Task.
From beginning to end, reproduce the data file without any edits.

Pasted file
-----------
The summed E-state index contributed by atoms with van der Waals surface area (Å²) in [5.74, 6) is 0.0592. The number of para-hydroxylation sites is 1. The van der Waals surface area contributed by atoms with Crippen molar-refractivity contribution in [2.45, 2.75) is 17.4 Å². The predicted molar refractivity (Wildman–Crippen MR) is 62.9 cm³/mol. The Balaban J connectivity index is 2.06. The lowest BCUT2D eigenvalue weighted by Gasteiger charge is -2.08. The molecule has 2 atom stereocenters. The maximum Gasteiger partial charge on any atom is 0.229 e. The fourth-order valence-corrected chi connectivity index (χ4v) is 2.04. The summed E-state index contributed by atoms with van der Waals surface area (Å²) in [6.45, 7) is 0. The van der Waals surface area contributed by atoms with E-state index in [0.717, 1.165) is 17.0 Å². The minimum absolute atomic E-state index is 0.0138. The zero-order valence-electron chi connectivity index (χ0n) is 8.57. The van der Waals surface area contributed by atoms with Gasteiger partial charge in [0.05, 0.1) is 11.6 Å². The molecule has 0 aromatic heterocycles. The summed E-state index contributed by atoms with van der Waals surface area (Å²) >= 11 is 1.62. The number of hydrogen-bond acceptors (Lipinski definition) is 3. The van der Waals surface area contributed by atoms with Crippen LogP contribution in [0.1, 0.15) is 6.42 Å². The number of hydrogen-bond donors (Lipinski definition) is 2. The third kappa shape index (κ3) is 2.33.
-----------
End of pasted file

The summed E-state index contributed by atoms with van der Waals surface area (Å²) in [5.74, 6) is 0.0592. The number of para-hydroxylation sites is 1. The van der Waals surface area contributed by atoms with Crippen molar-refractivity contribution in [2.45, 2.75) is 17.4 Å². The predicted molar refractivity (Wildman–Crippen MR) is 62.9 cm³/mol. The Balaban J connectivity index is 2.06. The lowest BCUT2D eigenvalue weighted by Gasteiger charge is -2.08. The molecule has 2 atom stereocenters. The maximum Gasteiger partial charge on any atom is 0.229 e. The fourth-order valence-corrected chi connectivity index (χ4v) is 2.04. The summed E-state index contributed by atoms with van der Waals surface area (Å²) in [6.45, 7) is 0. The van der Waals surface area contributed by atoms with E-state index in [0.717, 1.165) is 17.0 Å². The minimum absolute atomic E-state index is 0.0138. The zero-order valence-electron chi connectivity index (χ0n) is 8.57. The van der Waals surface area contributed by atoms with Gasteiger partial charge in [0.05, 0.1) is 11.6 Å². The molecule has 0 aromatic heterocycles. The summed E-state index contributed by atoms with van der Waals surface area (Å²) >= 11 is 1.62. The number of hydrogen-bond acceptors (Lipinski definition) is 3. The van der Waals surface area contributed by atoms with Crippen LogP contribution in [0.1, 0.15) is 6.42 Å². The number of hydrogen-bond donors (Lipinski definition) is 2. The third kappa shape index (κ3) is 2.33.